“Under the State Constitution and the rules of the Court, the Chief Justice has discretion to assign the Appellate Division judge who is senior in length of service to serve temporarily in the Supreme Court. See N.J. Const. art. VI, § 2, ¶ 1; R. 2:13-2(a).
Since the adoption of the 1947 Constitution, Governors have abided by the tradition that no more than four members of the Supreme Court can be affiliated with a single political party. In keeping with that valued tradition, I am not assigning an additional member of the Appellate Division to fill the vacancy created by Justice Fernandez-Vina’s mandatory retirement. The Court will continue to operate with six members.”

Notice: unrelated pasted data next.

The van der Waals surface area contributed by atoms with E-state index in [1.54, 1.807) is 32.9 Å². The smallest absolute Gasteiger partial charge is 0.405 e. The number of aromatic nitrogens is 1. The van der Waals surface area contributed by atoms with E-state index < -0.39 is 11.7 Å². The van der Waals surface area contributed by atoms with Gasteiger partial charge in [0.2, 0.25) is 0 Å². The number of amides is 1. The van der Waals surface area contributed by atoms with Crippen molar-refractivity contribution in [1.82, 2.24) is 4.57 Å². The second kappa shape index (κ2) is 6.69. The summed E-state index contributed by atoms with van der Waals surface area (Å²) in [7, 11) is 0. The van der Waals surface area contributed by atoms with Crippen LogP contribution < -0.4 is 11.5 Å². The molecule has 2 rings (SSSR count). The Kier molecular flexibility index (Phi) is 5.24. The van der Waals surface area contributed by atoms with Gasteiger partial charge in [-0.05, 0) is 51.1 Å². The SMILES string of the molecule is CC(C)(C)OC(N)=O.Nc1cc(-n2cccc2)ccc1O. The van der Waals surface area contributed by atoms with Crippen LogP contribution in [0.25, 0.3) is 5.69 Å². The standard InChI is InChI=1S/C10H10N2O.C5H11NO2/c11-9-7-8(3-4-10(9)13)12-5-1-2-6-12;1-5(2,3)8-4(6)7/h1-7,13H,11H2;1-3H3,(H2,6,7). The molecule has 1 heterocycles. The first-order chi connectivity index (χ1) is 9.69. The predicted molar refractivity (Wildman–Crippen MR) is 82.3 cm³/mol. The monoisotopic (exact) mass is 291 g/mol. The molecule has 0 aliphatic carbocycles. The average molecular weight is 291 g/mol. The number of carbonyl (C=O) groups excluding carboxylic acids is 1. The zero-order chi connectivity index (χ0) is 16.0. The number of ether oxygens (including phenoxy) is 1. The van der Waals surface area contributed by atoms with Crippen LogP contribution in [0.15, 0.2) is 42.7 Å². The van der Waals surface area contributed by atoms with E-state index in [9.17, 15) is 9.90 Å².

An apparent reason for this decision is that Judge Fisher, the most senior judge sitting in the Appellate Division, is a Democrat. Temporarily elevating him to fill Justice Fernandez-Vina’s seat would create the partisan imbalance that the Chief Justice desired to avoid, in keeping with tradition.
Maintaining that tradition outweighed the risk of an evenly divided Court in ruling on cases. Fortunately, 3-3 decisions have not happened often when, due to recusals, only six members of the Court sit. It is to be hoped that it does not happen during the current interval when the Court will have only six members. It is further to be hoped that that interval is not a long one.